Sunday, August 03, 2008

Why the undead Palm is great news for my Palm to iPhone conversion

It's a movie cliche.

The demon
is dead and the popular kids have returned to their debauched ways, partying by the demon's grave.

A hand thrusts out of the fresh grave ...
Palm sells 2 million Centro’s - John at

So why isn’t this getting much press? The Apple cult media sure played up all the iPhone sales right? Why isn’t Palm getting the same recognition for selling 2 million Centro’s?

Palm, Inc. (Nasdaq:PALM) today said it has sold its two-millionth Centro smartphone, confirming the $99 [jf: bogus new-contract price] product's growing momentum with traditional mobile phone users who want to move up to a phone that offers more functionality.(1) Palm is now offering Centro in more than 25 countries in North America, South America, Europe and Asia Pacific....

Palm Centro growth has been particularly strong among a demographic Apple wants to own - women.

Now why would that be? What does the Centro do that's particularly interesting for women? What can the Centro do with a core OS technology that was old in 1990?

Is it the pretty colors?

Well, my daughter likes pretty colors, and I suspect she'll still like them twenty years from now. Personally, I like lime green -- it's easy to find.

Obviously it's not the pretty colors. The connection is the other way. Vendors with a product women buy always offer more color choices.

So what does the Centro do that's particularly appealing to women?

To answer that question, let's go back before the Palm.

Those were the days, before Palm and BlackBerry and Windows CE/whatever and Getting Things Done, when the Franklin Planner ruled. Emily and I had a matched set -- burgundy and navy.

Back then, the The Franklin Co sold planners, books and courses to mid-level managers (ie. people without admins) - a mix of men and women. They also sold to millions of non-managers, mostly women, who all had one thing in common.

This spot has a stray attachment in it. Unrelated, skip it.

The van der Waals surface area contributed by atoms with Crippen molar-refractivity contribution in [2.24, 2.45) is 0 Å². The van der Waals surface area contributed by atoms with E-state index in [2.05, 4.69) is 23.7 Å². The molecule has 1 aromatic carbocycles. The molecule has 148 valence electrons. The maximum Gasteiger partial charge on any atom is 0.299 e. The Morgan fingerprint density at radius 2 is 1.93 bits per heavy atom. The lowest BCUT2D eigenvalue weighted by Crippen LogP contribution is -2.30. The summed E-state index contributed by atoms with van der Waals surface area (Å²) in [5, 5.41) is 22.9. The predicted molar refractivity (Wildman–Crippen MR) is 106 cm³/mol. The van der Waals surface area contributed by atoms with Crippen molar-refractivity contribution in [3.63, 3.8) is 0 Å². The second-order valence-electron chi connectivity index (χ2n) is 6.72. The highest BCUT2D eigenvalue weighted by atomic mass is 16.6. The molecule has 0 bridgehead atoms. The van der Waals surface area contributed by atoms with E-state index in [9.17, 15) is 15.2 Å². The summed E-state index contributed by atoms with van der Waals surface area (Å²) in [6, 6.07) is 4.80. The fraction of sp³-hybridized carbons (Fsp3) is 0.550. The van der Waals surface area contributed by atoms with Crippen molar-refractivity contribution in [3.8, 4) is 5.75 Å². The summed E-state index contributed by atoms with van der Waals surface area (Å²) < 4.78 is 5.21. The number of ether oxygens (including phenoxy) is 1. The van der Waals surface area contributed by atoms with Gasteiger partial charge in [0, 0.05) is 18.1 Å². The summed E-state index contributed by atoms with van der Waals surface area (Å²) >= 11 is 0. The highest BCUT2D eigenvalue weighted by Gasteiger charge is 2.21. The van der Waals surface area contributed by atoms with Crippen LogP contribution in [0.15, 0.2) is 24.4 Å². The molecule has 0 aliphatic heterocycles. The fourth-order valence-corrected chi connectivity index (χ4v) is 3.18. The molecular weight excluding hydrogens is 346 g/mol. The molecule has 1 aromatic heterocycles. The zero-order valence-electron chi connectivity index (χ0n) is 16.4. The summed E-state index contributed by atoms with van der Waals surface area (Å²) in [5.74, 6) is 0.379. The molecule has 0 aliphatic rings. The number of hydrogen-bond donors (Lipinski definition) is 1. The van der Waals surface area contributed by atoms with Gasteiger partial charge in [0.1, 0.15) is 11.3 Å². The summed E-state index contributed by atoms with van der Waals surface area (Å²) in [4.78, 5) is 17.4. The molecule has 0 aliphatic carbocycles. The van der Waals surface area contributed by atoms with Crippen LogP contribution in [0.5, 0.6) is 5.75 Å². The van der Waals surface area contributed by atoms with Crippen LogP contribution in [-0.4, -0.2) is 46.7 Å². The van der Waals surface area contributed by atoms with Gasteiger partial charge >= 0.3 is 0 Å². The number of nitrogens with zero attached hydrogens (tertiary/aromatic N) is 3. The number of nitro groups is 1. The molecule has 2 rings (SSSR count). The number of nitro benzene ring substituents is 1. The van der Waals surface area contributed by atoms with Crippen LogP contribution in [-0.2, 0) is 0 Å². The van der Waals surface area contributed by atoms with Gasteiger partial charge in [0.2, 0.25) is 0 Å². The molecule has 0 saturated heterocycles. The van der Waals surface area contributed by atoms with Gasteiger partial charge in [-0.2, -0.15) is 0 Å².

Complex lives. Lives involving lots of people and tasks and things to plan and coordinate. People who needed to plan -- and who couldn't keep it all in their head.

That's why Franklin Covey's front page still features a collection of purses (bags). Most men have simple lives, most women have complex lives.

Now jump to the 1990s, and the PalmPilot. Unlike every other gadget before or since, it was popular with women -- because it was designed to help manage complex lives. Emily used one until Palm began making very unreliable devices, and blew away its market [1]. (She's been back on the paper Franklin Planner ever since, though she uses a BB Pearl for email and map services.)

Fast forward. In 2008 middle-managers use Outlook and a Blackberry, so there's no opening there for the iPhone or Palm device.

That leaves the non-corporate complex life market -- which is largely female.

So what do these women see when they go to buy a phone? They see the iPhone, which is a $500 technological wonder and a completely brain-dead PDA. On the other hand, there's the Centro, a $300 phone that inherits 1980s technology and the skeleton of a once brilliant PDA design. (With a kb, so the horror of Grafitti Two is irrelevant.)

Sold by Franklin Covey, by the way.

The Centro is the only logical choice.

Two million smartphones is a pretty a nice bit of the growing market. It's probably enough to keep Palm on life support. It's also enough to put a crimp in Apple's sales targets.


I like most things that make Apple miserable and worried.

Maybe Palm's dead-man-walking act will make Apple decide that they need to add 1980s-class functionality to the iPhone (hint: tasks? memos?), fix their broken-everywhere synchronization, and enable multi-calendar publish-subscribe on MobileMess.

Thank you Palm Centro customers. Thanks for making it conceivable that I'l really be able to one day migrate from my Palm to my iPhone.

Keep up the good work.

[1] Palm set some kind of capitalist record for self-inflicted wounds. It's a credit to the astounding work of the original PalmPilot team that the company still exists.

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